No. No It Can’t.

There are a lot of Siennas in our neighborhood. I see them because they’re parked in the driveway rather than in the garage. “I don’t think the Sienna can fit in our garage,” I said to Lynnette a few days ago. “Really?” “Yeah,” I said. “Because why would so many people not park them in their garages?” I continued. “Well, maybe that’s just because you can’t see the one parked in the garage,” Lynnette said. “That’s true, too,” I said. “Caaaan,” Lynnette said. “I still don’t think so,” I said. Well, today we found out which one of us was right.

Lynnette and I started cleaning the deepest part of the garage under the premise that in order for the van to fit into the garage, it would have to nearly butt up against that wall. I figured since we were there, we might as well do some heavy cleaning because we’d ignored it for so long.



We did something we should have done a long time ago: got rid of all our old shoes. There were so many pairs – both mine and Lynnette’s – from a decade ago dying slow deaths in their original boxes. The first 30 minutes of cleaning was a nostalgia trip. We both help boxes open toward each other. “Remember these?” we said. “Holy sh*t!” I squealed. Many of them were cracked or coming apart, and the vast majority no longer fit us. We loaded the old and broken shoes into Madison’s old wagon and towed them to the dumpster. I didn’t cry, but that’s because I had said goodbye to those shoes a long, long time ago, but let them decay in the garage anyway.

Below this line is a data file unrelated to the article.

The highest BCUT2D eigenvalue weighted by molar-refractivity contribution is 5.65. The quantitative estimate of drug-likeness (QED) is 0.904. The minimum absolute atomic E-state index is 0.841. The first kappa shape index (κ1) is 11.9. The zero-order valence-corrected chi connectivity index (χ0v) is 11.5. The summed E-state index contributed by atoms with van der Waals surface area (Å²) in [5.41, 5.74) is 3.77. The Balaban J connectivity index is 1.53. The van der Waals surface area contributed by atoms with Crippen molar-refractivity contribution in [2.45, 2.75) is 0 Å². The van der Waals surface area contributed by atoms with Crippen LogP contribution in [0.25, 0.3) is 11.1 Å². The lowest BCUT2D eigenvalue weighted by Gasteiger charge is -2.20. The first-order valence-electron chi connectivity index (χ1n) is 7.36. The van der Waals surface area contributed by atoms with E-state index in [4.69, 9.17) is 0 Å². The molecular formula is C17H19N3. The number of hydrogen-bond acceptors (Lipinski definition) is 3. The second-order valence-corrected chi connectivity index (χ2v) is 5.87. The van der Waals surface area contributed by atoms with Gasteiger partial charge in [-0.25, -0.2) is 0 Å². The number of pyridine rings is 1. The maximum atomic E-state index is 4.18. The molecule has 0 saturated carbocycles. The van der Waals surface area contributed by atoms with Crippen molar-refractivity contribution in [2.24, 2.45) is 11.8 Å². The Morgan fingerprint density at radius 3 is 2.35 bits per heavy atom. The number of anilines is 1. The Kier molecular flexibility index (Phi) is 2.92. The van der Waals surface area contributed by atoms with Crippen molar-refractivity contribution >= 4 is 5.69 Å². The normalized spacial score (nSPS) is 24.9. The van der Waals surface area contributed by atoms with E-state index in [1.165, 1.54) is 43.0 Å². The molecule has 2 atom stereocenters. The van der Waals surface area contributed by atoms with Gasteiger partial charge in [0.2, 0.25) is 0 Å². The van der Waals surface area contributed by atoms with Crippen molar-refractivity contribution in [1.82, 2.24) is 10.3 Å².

When we had cleared the front of the garage Lynnette brought out the tape measure to find out once and for all if we could fit the Sienna in the garage. The answer? No, because of the freezer we keep down there. There’s no place in the garage that would have allowed us to park the Sienna in there, and even if there had been, the space would have been so tight, it would have prevented us from ever being able to get to the freezer (or thing else on a shelf). So… that didn’t go super well. But we learned a valuable lesson: measure twice, clean the garage nonce.


“First, Fast, Best, Footaction. This is Phil speaking, how can I help you?”

We rediscovered a large plastic bin filled with old clothes that belonged to slimmer versions of Lynnette and me. “Is this the I’ll-hang-onto-it-because-maybe-one-day-I’ll-be-able-to-fit-again container?” I fished out three of my t-shirts in size large. “YEP!” I shouted. This was a nostalgia trip on steroids and/or heroin. Lynnette and I flipped through shirts and dresses and recalled where and why we wore them. I found my old Footaction polo shirt and immediately threw it on. It’s headed for the washing machine, then a place in the back of my closet. Congratulations, Footaction polo shirt, on being recalled to the Major Leagues. You will probably sit on the bench for the rest of your career, but I am positive you prefer the walk-in closet to a plastic tub in the corner of the garage, even if it is painted up in Mets orange.


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